Editor in Chief: Moh. Reza Huwaida Monday, August 19th, 2019

Last Attempts to Save Assad

Survival of the Syrian regime will greatly serve purposes of some regional actors while the world countries have mostly approached happenings in Syria the same as that of Libya and Yemen. The US, EU countries, many of the Arab nations and the UN have asked Syrian regime to stop crackdown against protestors and abide by their legal and democratic demands. The recent tough weeks for Syrian protestors have provoked a sense of global empathy with them. However, the only supporting country to the battling Assad's regime believes that the Arab revolutions differ from one country to another. The Islamic Republic of Iran says that Syrian protestors were stimulated by specific plots designed and led by Western and some Arab countries.

Unless otherwise, Assad's longtime regime didn't deserve widespread demonstrations. Acknowledging Iran's role in Syrian politics, Turkey had talks with Iranian officials, including Iranian President Mahmoud Ahmadinejad to discuss recent developments in Turkey's southern neighbor. Turkish Foreign Minister Ahmet Davutoglu said that it is very important for the dynamic transformation process in the Middle East to be shaped by developments in the region, as opposed to outside actors.

Davutoglu's remarks came as tensions between Syria and the United States flared on Monday July 11, 2011 after loyalists of the Syrian regime attacked the US Embassy in Damascus. The United States, which sees Syria as a fragile but crucial element of any lasting Middle East peace equation, had been reluctant to demand that Syrian President Bashar Al-Assad step aside, but US Secretary of State Hillary Clinton's comments on Monday indicated Washington's patience had run out. US Secretary Clinton said Syrian leader Bashar Al-Assad had "lost legitimacy".

Before the uprising began in Arab world including Syria, the United States and Syria long had an uneasy relationship. In recent years, Syria has been at the forefront of a number of important U.S. policy issues in the Middle East, and the two sides have been at odds on such issues as the Arab-Israeli conflict, Syria's role in Lebanon, and U.S. allegations that Syria has failed to curb infiltration of foreign fighters across the border into Iraq. However, as part of Obama's change in US foreign policy, Washington resumed diplomatic ties with Syria.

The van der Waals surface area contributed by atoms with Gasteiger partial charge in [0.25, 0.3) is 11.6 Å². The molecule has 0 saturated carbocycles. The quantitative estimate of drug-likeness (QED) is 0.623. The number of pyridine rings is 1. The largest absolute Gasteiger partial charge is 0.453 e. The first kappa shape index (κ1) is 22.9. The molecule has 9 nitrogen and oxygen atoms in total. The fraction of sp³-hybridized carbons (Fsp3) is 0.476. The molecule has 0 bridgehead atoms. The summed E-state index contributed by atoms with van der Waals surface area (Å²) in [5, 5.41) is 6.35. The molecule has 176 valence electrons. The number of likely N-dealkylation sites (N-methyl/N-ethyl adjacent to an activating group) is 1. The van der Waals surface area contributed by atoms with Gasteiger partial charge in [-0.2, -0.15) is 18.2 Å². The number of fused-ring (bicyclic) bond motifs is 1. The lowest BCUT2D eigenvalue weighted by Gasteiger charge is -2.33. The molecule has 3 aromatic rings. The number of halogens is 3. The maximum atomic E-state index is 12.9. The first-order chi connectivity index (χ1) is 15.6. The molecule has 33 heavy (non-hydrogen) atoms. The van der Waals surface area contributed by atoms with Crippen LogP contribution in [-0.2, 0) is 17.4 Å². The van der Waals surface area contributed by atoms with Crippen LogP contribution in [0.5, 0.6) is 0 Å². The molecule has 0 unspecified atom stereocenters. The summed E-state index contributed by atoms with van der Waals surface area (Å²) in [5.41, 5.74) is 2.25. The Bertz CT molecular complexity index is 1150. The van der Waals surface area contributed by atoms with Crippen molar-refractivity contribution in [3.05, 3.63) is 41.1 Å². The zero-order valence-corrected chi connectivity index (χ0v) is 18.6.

Following recent developments in M.E. and the so far-unsuccessful attempts to bring regime change in Syria, United States think it is time to put pressure on the country to end the longtime pro-Iranian dictatorship there. The US said Syrian President Bashar al-Assad had lost legitimacy and was losing his grip on power.

Likewise, France called on Tuesday for a Security Council meeting. Denunciations of Assad from U.S. Secretary of State Hillary Clinton and French Prime Minister Francois Fillon marked those countries' sharpest condemnation yet of the Syrian president, struggling to put down four months of revolts that have swept the country and threatened his 11-year rule.The domestic clashes in Syria are severely connected to the regional and global realpolitik. The pro-Assad Iran is making its last attempts to help him survive the blowing revolt. However, it is now too difficult to ease tensions and suppress public uprising.